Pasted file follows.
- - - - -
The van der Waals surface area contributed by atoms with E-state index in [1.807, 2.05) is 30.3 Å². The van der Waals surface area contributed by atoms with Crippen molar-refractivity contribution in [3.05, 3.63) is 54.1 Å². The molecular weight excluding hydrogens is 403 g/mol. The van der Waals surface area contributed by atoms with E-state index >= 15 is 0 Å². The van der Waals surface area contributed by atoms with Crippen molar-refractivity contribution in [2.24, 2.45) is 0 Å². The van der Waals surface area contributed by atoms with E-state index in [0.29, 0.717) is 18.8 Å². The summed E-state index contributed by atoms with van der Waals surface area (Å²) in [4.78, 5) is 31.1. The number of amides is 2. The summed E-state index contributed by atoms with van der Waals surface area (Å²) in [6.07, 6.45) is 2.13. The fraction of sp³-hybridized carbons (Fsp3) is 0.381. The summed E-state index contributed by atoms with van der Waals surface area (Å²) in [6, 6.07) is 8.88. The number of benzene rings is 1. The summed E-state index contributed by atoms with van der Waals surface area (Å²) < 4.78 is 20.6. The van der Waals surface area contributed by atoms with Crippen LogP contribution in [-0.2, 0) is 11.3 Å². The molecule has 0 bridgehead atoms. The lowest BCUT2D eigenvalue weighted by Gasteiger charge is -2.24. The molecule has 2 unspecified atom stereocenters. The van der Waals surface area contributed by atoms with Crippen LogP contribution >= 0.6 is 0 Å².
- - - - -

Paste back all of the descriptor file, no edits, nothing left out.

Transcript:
The van der Waals surface area contributed by atoms with E-state index in [1.807, 2.05) is 30.3 Å². The van der Waals surface area contributed by atoms with Crippen molar-refractivity contribution in [3.05, 3.63) is 54.1 Å². The molecular weight excluding hydrogens is 403 g/mol. The van der Waals surface area contributed by atoms with E-state index >= 15 is 0 Å². The van der Waals surface area contributed by atoms with Crippen molar-refractivity contribution in [2.24, 2.45) is 0 Å². The van der Waals surface area contributed by atoms with E-state index in [0.29, 0.717) is 18.8 Å². The summed E-state index contributed by atoms with van der Waals surface area (Å²) in [4.78, 5) is 31.1. The number of amides is 2. The summed E-state index contributed by atoms with van der Waals surface area (Å²) in [6.07, 6.45) is 2.13. The fraction of sp³-hybridized carbons (Fsp3) is 0.381. The summed E-state index contributed by atoms with van der Waals surface area (Å²) in [6, 6.07) is 8.88. The number of benzene rings is 1. The summed E-state index contributed by atoms with van der Waals surface area (Å²) < 4.78 is 20.6. The van der Waals surface area contributed by atoms with Crippen LogP contribution in [-0.2, 0) is 11.3 Å². The molecule has 0 bridgehead atoms. The lowest BCUT2D eigenvalue weighted by Gasteiger charge is -2.24. The molecule has 2 unspecified atom stereocenters. The van der Waals surface area contributed by atoms with Crippen LogP contribution >= 0.6 is 0 Å².